Trayvon Martin’s Mother Sybrina Fulton Qualifies to Run for Miami Dade County Commissioner

FILE – In this April 3, 2019 photo, Sybrina Fulton participates in a panel at the National Action Network Convention in New York. Fulton, a mother who turned to activism after the slaying of her black teen son Trayvon Martin, has announced she is running for office in Miami. The Miami Herald reports Fulton will be entering the race to join the 13-member board of Miami-Dade County commissioners. Fulton said in a Saturday, May 18 statement that she would continue working to end gun violence. She will challenge Miami Gardens Mayor Oliver Gilbert for the seat that is up for grabs in 2020 because of term limits. (AP Photo/Seth Wenig, File)

The mother of Trayvon Martin, the black unarmed teenager who was fatally shot by then-neighborhood watch volunteer George Zimmerman in 2012, has qualified to run for office in Florida.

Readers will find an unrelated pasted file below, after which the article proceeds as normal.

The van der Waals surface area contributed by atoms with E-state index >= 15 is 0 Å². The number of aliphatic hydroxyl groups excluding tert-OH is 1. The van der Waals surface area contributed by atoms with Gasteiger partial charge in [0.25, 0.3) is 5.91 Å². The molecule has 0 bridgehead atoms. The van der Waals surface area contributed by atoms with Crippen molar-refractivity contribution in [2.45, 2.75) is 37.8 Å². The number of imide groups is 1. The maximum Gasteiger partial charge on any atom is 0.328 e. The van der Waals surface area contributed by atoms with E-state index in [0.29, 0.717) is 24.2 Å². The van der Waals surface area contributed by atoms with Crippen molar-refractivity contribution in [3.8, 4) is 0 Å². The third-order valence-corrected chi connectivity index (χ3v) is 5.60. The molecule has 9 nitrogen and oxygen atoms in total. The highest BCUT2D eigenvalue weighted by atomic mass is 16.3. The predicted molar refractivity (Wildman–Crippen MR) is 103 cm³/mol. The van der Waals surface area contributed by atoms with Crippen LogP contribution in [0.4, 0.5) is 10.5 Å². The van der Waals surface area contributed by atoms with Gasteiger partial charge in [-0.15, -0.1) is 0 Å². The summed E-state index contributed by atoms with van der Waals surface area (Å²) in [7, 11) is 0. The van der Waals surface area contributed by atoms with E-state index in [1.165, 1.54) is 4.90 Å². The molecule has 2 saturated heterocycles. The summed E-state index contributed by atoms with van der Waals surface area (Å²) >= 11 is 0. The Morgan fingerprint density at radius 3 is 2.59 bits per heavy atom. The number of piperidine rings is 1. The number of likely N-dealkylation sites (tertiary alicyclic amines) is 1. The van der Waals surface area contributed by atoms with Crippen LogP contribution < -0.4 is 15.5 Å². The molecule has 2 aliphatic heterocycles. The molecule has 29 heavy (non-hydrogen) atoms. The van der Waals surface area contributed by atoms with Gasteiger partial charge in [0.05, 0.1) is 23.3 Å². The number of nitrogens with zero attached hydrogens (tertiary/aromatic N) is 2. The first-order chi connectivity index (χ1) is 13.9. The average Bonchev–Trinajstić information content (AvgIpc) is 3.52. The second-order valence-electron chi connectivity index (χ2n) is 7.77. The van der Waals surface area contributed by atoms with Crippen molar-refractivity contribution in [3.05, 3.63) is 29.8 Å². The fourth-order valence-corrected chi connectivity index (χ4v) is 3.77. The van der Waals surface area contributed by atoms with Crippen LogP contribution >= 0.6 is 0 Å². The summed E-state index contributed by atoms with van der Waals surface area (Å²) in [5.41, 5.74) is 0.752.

Sybrina Fulton announced this week that she has qualified in the race for Miami Dade County Commissioner District 1.

Fulton is apart of a small group of “Mothers of the Movement” — including Rep. Lucy McBath (D-Ga.), mother of Jordan David, and Lesly McSpadden, mother of Michael Brown — who have run for public office after their African American sons were killed by violence.

Fulton for much of the past eight years since her son’s death has advocated for gun control reforms. She formed the Trayvon Martin Foundation and the Circle of Mothers to help empower grieving mothers and other women who lose family members to gun violence.

“I did not drop to my knees for too long, because I refused to be depressed,” she told the Miami Herald last year when she unveiled plans to run. “I stood up. When my son got shot down, I stood up. And I’m still standing.”

The Miami Gardens native has spent more than two decades working within the Miami-Dade government, according to her website.

Fulton’s campaign has said public safety and gun-violence prevention will continue to be central themes in her run for office. Her other priorities will include economic opportunity, housing affordability and transportation.

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SOURCE: The Hill, Morgan Gstalter